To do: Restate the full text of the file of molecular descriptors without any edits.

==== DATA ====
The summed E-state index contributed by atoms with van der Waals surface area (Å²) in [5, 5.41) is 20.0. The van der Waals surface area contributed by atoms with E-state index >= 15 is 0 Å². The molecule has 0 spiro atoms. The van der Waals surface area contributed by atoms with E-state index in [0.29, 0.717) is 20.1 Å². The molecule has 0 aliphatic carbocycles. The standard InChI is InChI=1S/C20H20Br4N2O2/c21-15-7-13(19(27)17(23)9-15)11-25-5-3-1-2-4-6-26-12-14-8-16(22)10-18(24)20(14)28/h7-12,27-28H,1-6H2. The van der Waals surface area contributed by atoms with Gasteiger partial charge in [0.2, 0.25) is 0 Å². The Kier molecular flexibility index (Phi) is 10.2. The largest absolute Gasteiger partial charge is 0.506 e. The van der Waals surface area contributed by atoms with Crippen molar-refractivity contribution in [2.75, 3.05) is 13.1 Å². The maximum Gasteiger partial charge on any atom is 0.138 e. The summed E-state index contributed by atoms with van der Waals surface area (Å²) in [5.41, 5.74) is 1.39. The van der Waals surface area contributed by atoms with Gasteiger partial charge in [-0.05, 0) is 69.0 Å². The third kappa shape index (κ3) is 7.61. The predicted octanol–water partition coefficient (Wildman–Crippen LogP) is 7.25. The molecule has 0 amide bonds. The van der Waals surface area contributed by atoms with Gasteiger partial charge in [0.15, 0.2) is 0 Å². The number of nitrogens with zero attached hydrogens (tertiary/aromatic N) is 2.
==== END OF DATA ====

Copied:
The summed E-state index contributed by atoms with van der Waals surface area (Å²) in [5, 5.41) is 20.0. The van der Waals surface area contributed by atoms with E-state index >= 15 is 0 Å². The molecule has 0 spiro atoms. The van der Waals surface area contributed by atoms with E-state index in [0.29, 0.717) is 20.1 Å². The molecule has 0 aliphatic carbocycles. The standard InChI is InChI=1S/C20H20Br4N2O2/c21-15-7-13(19(27)17(23)9-15)11-25-5-3-1-2-4-6-26-12-14-8-16(22)10-18(24)20(14)28/h7-12,27-28H,1-6H2. The van der Waals surface area contributed by atoms with Gasteiger partial charge in [0.2, 0.25) is 0 Å². The Kier molecular flexibility index (Phi) is 10.2. The largest absolute Gasteiger partial charge is 0.506 e. The van der Waals surface area contributed by atoms with Crippen molar-refractivity contribution in [2.75, 3.05) is 13.1 Å². The maximum Gasteiger partial charge on any atom is 0.138 e. The summed E-state index contributed by atoms with van der Waals surface area (Å²) in [5.41, 5.74) is 1.39. The van der Waals surface area contributed by atoms with Gasteiger partial charge in [-0.05, 0) is 69.0 Å². The third kappa shape index (κ3) is 7.61. The predicted octanol–water partition coefficient (Wildman–Crippen LogP) is 7.25. The molecule has 0 amide bonds. The van der Waals surface area contributed by atoms with Gasteiger partial charge in [0.15, 0.2) is 0 Å². The number of nitrogens with zero attached hydrogens (tertiary/aromatic N) is 2.